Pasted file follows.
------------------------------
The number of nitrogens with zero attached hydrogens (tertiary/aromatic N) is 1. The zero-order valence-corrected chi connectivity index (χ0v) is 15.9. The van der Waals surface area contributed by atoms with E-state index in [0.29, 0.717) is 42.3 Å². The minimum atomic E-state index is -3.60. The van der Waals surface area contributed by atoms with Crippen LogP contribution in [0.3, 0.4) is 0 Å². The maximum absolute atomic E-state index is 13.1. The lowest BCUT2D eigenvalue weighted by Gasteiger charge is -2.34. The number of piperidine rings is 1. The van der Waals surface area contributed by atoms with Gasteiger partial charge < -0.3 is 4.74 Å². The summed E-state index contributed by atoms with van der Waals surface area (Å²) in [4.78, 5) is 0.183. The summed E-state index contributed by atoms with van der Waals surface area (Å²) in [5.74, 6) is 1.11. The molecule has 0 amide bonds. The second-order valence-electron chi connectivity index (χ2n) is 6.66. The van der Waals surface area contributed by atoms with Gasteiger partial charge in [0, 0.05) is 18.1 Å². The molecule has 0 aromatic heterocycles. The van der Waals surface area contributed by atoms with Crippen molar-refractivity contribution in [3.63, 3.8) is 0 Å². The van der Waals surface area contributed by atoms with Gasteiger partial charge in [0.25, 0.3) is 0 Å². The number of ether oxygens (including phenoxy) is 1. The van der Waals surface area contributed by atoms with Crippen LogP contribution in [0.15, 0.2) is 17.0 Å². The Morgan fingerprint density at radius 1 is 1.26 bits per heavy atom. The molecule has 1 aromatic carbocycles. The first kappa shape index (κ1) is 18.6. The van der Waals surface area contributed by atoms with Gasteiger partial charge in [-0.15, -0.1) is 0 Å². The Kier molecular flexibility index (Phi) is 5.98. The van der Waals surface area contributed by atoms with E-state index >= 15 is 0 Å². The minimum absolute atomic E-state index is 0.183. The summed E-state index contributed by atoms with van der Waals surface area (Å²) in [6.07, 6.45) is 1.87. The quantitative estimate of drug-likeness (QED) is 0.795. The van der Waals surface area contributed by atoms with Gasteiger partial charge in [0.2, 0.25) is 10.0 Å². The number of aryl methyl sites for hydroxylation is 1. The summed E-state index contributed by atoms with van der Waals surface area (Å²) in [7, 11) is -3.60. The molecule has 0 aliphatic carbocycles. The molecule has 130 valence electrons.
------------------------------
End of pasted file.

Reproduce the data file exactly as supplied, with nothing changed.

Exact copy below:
The number of nitrogens with zero attached hydrogens (tertiary/aromatic N) is 1. The zero-order valence-corrected chi connectivity index (χ0v) is 15.9. The van der Waals surface area contributed by atoms with E-state index in [0.29, 0.717) is 42.3 Å². The minimum atomic E-state index is -3.60. The van der Waals surface area contributed by atoms with Crippen LogP contribution in [0.3, 0.4) is 0 Å². The maximum absolute atomic E-state index is 13.1. The lowest BCUT2D eigenvalue weighted by Gasteiger charge is -2.34. The number of piperidine rings is 1. The van der Waals surface area contributed by atoms with Gasteiger partial charge < -0.3 is 4.74 Å². The summed E-state index contributed by atoms with van der Waals surface area (Å²) in [4.78, 5) is 0.183. The summed E-state index contributed by atoms with van der Waals surface area (Å²) in [5.74, 6) is 1.11. The molecule has 0 amide bonds. The second-order valence-electron chi connectivity index (χ2n) is 6.66. The van der Waals surface area contributed by atoms with Gasteiger partial charge in [0, 0.05) is 18.1 Å². The molecule has 0 aromatic heterocycles. The van der Waals surface area contributed by atoms with Crippen molar-refractivity contribution in [3.63, 3.8) is 0 Å². The van der Waals surface area contributed by atoms with Gasteiger partial charge in [0.25, 0.3) is 0 Å². The number of ether oxygens (including phenoxy) is 1. The van der Waals surface area contributed by atoms with Crippen LogP contribution in [0.15, 0.2) is 17.0 Å². The Morgan fingerprint density at radius 1 is 1.26 bits per heavy atom. The molecule has 1 aromatic carbocycles. The first kappa shape index (κ1) is 18.6. The van der Waals surface area contributed by atoms with Gasteiger partial charge in [-0.15, -0.1) is 0 Å². The Kier molecular flexibility index (Phi) is 5.98. The van der Waals surface area contributed by atoms with E-state index >= 15 is 0 Å². The minimum absolute atomic E-state index is 0.183. The summed E-state index contributed by atoms with van der Waals surface area (Å²) in [6.07, 6.45) is 1.87. The quantitative estimate of drug-likeness (QED) is 0.795. The van der Waals surface area contributed by atoms with Gasteiger partial charge in [0.2, 0.25) is 10.0 Å². The number of aryl methyl sites for hydroxylation is 1. The summed E-state index contributed by atoms with van der Waals surface area (Å²) in [7, 11) is -3.60. The molecule has 0 aliphatic carbocycles. The molecule has 130 valence electrons.